Sunday, February 08, 2009

Further Dynastic Research

Time hangs heavy on a football fan's hands the week after the Super Bowl. Maybe that's why I took the time to complete the following study.

Great pro teams are almost always rated by their accomplishments over a period of time, not for a single season. Nobody rates the 1972 Dolphins as history's finest team except themselves. Indeed, there's an overreaction against that Miami team. Their ability is not given its due. In the three years they went to Super Bowls VI-VII-VIII, the Dolphins had a combined won-loss record of 44-6-1. That's some serious dominance.

What follows are the won-loss records, playoffs included, of what are considered history's powerhouses since World War II. They should put to rest any deluded claims the Pittsburgh Steelers are the team of this decade.

Methodology: I have given the team's won-loss records for each season from their first NFL championship to their last, except for the Pats, who I consider a work in progress, and in two other cases. I started the 1970s Steelers in 1972, the Immaculate Reception year, because that's when they went from lousy to good, and to keep the dynastic periods as even in time as possible. The other? Well, that must be explained when we get to that team.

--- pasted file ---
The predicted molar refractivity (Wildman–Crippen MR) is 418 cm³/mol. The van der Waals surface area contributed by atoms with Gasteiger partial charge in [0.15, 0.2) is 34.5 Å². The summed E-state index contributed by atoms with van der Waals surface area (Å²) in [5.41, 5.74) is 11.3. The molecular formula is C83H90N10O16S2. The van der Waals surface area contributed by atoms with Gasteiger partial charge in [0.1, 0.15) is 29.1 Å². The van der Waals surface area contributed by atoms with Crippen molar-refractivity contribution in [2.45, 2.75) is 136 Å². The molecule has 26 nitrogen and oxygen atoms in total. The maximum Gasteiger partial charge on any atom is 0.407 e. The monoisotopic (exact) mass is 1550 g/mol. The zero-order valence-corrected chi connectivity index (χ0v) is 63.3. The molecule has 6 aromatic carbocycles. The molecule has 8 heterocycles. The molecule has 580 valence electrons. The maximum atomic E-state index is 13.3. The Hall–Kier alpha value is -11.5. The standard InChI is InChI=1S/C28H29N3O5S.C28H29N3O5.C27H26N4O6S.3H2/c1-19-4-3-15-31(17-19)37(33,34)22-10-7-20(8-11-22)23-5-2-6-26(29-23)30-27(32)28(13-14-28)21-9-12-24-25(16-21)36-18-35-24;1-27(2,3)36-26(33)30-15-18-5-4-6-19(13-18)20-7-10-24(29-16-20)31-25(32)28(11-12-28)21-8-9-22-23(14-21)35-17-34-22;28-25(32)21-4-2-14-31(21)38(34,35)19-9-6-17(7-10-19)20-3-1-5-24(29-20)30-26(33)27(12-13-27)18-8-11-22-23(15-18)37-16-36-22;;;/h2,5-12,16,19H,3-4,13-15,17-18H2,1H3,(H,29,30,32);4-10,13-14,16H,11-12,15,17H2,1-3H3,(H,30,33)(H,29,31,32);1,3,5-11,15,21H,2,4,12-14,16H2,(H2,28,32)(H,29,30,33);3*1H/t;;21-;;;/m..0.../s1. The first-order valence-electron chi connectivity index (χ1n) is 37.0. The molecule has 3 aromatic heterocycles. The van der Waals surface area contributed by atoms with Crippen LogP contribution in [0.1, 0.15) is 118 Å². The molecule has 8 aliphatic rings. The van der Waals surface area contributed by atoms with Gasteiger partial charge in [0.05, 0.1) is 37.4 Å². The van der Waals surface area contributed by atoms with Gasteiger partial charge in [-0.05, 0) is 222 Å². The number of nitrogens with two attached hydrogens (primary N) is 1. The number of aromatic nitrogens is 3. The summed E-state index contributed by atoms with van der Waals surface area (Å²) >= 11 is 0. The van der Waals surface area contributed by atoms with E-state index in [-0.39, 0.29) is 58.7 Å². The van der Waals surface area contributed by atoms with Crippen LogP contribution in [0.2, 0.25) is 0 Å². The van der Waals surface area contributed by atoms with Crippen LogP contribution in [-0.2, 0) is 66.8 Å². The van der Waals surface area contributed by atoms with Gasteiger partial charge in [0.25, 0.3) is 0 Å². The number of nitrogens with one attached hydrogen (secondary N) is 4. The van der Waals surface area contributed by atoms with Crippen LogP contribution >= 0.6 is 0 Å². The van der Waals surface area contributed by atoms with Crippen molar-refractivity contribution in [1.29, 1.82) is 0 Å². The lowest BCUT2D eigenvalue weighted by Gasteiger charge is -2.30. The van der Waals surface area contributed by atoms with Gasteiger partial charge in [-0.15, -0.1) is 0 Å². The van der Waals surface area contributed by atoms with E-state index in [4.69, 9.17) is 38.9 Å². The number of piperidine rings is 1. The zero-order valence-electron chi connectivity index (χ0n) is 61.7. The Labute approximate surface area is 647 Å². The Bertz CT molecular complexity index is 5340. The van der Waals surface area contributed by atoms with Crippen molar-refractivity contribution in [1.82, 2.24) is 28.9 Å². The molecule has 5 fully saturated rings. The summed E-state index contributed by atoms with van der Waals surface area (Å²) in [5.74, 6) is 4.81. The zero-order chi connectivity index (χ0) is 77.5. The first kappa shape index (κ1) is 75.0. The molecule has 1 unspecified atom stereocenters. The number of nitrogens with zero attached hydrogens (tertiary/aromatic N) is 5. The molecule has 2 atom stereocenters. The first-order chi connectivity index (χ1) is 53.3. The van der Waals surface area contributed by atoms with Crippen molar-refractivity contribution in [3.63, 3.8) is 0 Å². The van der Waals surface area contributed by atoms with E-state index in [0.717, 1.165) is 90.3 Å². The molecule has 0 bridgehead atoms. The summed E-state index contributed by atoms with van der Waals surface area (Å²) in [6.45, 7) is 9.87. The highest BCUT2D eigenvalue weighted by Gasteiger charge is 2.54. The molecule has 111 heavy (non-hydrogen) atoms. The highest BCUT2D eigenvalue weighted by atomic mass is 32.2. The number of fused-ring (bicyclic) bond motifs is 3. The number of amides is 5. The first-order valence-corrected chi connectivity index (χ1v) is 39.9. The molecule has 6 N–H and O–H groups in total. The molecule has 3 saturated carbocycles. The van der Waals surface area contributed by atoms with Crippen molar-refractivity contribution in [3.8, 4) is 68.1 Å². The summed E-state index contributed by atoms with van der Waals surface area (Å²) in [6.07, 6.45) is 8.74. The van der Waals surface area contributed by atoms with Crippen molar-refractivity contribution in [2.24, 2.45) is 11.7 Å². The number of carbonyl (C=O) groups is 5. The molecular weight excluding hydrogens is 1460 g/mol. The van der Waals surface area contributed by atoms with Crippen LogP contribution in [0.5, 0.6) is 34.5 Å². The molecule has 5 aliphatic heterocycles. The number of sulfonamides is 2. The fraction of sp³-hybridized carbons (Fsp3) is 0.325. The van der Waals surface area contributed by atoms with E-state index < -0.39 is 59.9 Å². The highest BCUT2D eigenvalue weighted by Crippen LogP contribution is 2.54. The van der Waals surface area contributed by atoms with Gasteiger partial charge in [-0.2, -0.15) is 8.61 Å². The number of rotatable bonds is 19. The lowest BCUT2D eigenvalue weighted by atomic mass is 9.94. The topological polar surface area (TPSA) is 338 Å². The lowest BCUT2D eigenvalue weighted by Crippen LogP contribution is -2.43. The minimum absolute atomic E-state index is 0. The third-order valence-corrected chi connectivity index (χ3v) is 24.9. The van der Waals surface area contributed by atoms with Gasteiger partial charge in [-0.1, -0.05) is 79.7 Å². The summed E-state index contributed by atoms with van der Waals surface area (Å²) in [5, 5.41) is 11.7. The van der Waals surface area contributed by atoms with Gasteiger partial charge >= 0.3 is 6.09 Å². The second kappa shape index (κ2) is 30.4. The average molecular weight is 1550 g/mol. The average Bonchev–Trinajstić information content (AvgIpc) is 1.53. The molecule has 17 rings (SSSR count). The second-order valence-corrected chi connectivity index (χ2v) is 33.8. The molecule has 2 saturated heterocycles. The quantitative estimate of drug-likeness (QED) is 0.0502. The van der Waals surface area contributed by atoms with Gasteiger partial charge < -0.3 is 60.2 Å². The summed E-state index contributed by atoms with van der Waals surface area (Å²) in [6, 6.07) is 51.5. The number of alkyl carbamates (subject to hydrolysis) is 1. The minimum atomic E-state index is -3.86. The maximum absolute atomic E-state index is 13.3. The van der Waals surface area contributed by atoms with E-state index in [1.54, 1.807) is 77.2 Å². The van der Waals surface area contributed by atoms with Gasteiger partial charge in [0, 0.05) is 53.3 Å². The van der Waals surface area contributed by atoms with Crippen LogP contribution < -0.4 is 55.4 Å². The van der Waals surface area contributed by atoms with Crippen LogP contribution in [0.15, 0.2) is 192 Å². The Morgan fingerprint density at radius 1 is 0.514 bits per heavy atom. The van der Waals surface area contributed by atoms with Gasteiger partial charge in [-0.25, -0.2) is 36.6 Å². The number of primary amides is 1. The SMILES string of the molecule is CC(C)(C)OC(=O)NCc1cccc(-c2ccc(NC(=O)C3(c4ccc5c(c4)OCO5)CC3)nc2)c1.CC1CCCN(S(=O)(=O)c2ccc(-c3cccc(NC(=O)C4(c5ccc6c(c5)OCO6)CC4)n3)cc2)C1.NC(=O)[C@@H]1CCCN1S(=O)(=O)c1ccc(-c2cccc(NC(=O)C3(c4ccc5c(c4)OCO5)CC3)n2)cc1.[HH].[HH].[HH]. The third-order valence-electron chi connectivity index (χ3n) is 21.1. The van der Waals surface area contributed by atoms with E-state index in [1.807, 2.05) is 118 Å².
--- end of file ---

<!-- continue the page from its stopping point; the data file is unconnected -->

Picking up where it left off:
Teams are listed in order of present to past, not rated.

New England Patriots, 2001-2008: 110-34
San Francisco 49ers, 1981-1989: 111-41-1
Pittsburgh Steelers, 1972-1979: 102-33-1
Green Bay Packers, 1960-1967: 91-25-4
Cleveland Browns, well it depends.

Here's where history gets tricky. The NFL does not recognize the records of the defunct All-American Football Conference to which the Browns belonged from 1946-1949. It recognizes AFL records, but there you go.

If we accept the NFL standard, the Browns record from 1950-1955 is 62-16-1. Pretty damn good. If we throw in their four years of utter dominance of the AAFC, the Browns' record improves to 109-20-4, which is the best of the bunch. In fact, their NFL-only winning percentage is the highest of the bunch, too.

That is irrelevant. What is of interest is that the parameters of true greatness seem to be mathematically established. Historical dominance seems to consist of these elements. 1. Winning at least three NFL titles. That's first and foremost. 2. Maintaining a winning percentage of over .730 (the lowest figure, which is San Francisco's) while winning those titles AND for at least six seasons total. That last qualification croaks the '90s Cowboys, who hit the wall very quickly after three titles in four years.

The Pittsburgh Steelers of 2005-? have at least one more Super Bowl and one hell of a lot more other games to win before they are part of this conversation.


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